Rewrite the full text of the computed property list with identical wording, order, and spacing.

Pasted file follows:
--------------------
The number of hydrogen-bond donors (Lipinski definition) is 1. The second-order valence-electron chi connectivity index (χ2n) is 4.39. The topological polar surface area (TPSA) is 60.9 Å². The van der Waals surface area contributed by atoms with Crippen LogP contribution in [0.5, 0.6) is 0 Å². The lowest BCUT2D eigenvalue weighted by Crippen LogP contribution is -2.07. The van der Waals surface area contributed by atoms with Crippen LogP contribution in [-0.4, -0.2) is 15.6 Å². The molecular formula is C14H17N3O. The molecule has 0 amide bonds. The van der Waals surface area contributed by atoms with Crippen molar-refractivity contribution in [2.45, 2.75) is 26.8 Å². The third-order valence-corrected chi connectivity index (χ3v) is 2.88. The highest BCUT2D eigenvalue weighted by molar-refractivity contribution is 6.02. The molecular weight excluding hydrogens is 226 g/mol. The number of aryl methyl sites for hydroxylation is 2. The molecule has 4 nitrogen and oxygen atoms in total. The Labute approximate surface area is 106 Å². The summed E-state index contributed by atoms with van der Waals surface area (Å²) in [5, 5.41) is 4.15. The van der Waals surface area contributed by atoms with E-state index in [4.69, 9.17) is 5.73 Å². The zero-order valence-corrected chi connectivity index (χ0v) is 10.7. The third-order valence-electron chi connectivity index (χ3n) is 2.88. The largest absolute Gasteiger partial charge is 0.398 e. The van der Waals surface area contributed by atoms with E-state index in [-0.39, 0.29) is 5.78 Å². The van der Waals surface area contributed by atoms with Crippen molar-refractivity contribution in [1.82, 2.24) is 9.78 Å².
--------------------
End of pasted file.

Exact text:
The number of hydrogen-bond donors (Lipinski definition) is 1. The second-order valence-electron chi connectivity index (χ2n) is 4.39. The topological polar surface area (TPSA) is 60.9 Å². The van der Waals surface area contributed by atoms with Crippen LogP contribution in [0.5, 0.6) is 0 Å². The lowest BCUT2D eigenvalue weighted by Crippen LogP contribution is -2.07. The van der Waals surface area contributed by atoms with Crippen LogP contribution in [-0.4, -0.2) is 15.6 Å². The molecular formula is C14H17N3O. The molecule has 0 amide bonds. The van der Waals surface area contributed by atoms with Crippen molar-refractivity contribution in [2.45, 2.75) is 26.8 Å². The third-order valence-corrected chi connectivity index (χ3v) is 2.88. The highest BCUT2D eigenvalue weighted by molar-refractivity contribution is 6.02. The molecular weight excluding hydrogens is 226 g/mol. The number of aryl methyl sites for hydroxylation is 2. The molecule has 4 nitrogen and oxygen atoms in total. The Labute approximate surface area is 106 Å². The summed E-state index contributed by atoms with van der Waals surface area (Å²) in [5, 5.41) is 4.15. The van der Waals surface area contributed by atoms with E-state index in [4.69, 9.17) is 5.73 Å². The zero-order valence-corrected chi connectivity index (χ0v) is 10.7. The third-order valence-electron chi connectivity index (χ3n) is 2.88. The largest absolute Gasteiger partial charge is 0.398 e. The van der Waals surface area contributed by atoms with E-state index in [-0.39, 0.29) is 5.78 Å². The van der Waals surface area contributed by atoms with Crippen molar-refractivity contribution in [1.82, 2.24) is 9.78 Å².